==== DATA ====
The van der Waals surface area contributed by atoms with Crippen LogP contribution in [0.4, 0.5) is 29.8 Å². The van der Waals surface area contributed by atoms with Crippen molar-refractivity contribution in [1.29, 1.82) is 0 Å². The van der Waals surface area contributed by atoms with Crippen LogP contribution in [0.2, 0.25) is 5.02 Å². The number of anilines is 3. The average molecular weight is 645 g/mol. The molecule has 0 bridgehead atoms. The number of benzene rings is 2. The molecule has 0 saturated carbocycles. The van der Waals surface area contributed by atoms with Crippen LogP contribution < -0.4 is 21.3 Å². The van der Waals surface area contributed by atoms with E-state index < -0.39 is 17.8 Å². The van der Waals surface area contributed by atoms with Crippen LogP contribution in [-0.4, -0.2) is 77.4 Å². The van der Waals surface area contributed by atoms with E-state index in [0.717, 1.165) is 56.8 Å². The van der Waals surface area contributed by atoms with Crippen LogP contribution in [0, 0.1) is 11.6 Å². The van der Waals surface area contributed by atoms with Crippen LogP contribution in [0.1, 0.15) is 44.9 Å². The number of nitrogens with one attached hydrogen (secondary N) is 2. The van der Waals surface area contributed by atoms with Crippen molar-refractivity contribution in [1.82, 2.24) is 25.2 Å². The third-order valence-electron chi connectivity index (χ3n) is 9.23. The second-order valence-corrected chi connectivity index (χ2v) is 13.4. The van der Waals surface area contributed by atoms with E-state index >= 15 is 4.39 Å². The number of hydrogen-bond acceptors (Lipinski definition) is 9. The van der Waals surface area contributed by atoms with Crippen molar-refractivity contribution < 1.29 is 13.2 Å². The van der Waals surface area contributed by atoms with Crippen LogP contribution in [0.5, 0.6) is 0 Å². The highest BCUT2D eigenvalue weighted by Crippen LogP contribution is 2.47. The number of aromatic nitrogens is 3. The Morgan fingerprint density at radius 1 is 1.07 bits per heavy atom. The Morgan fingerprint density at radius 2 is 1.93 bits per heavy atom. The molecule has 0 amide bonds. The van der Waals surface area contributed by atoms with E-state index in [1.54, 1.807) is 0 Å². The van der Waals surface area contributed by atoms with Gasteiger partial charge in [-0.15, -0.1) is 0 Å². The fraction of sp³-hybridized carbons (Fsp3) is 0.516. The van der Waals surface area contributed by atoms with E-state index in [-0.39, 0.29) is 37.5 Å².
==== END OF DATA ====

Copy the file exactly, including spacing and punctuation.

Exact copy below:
The van der Waals surface area contributed by atoms with Crippen LogP contribution in [0.4, 0.5) is 29.8 Å². The van der Waals surface area contributed by atoms with Crippen molar-refractivity contribution in [1.29, 1.82) is 0 Å². The van der Waals surface area contributed by atoms with Crippen LogP contribution in [0.2, 0.25) is 5.02 Å². The number of anilines is 3. The average molecular weight is 645 g/mol. The molecule has 0 bridgehead atoms. The number of benzene rings is 2. The molecule has 0 saturated carbocycles. The van der Waals surface area contributed by atoms with Crippen LogP contribution < -0.4 is 21.3 Å². The van der Waals surface area contributed by atoms with E-state index < -0.39 is 17.8 Å². The van der Waals surface area contributed by atoms with Crippen LogP contribution in [-0.4, -0.2) is 77.4 Å². The van der Waals surface area contributed by atoms with E-state index in [0.717, 1.165) is 56.8 Å². The van der Waals surface area contributed by atoms with Crippen LogP contribution in [0, 0.1) is 11.6 Å². The van der Waals surface area contributed by atoms with Crippen LogP contribution in [0.1, 0.15) is 44.9 Å². The number of nitrogens with one attached hydrogen (secondary N) is 2. The van der Waals surface area contributed by atoms with Crippen molar-refractivity contribution in [1.82, 2.24) is 25.2 Å². The third-order valence-electron chi connectivity index (χ3n) is 9.23. The second-order valence-corrected chi connectivity index (χ2v) is 13.4. The van der Waals surface area contributed by atoms with E-state index >= 15 is 4.39 Å². The number of hydrogen-bond acceptors (Lipinski definition) is 9. The van der Waals surface area contributed by atoms with Crippen molar-refractivity contribution < 1.29 is 13.2 Å². The van der Waals surface area contributed by atoms with Crippen LogP contribution in [0.5, 0.6) is 0 Å². The highest BCUT2D eigenvalue weighted by Crippen LogP contribution is 2.47. The number of aromatic nitrogens is 3. The Morgan fingerprint density at radius 1 is 1.07 bits per heavy atom. The Morgan fingerprint density at radius 2 is 1.93 bits per heavy atom. The molecule has 0 amide bonds. The van der Waals surface area contributed by atoms with E-state index in [1.54, 1.807) is 0 Å². The van der Waals surface area contributed by atoms with Gasteiger partial charge in [-0.15, -0.1) is 0 Å². The fraction of sp³-hybridized carbons (Fsp3) is 0.516. The van der Waals surface area contributed by atoms with E-state index in [-0.39, 0.29) is 37.5 Å².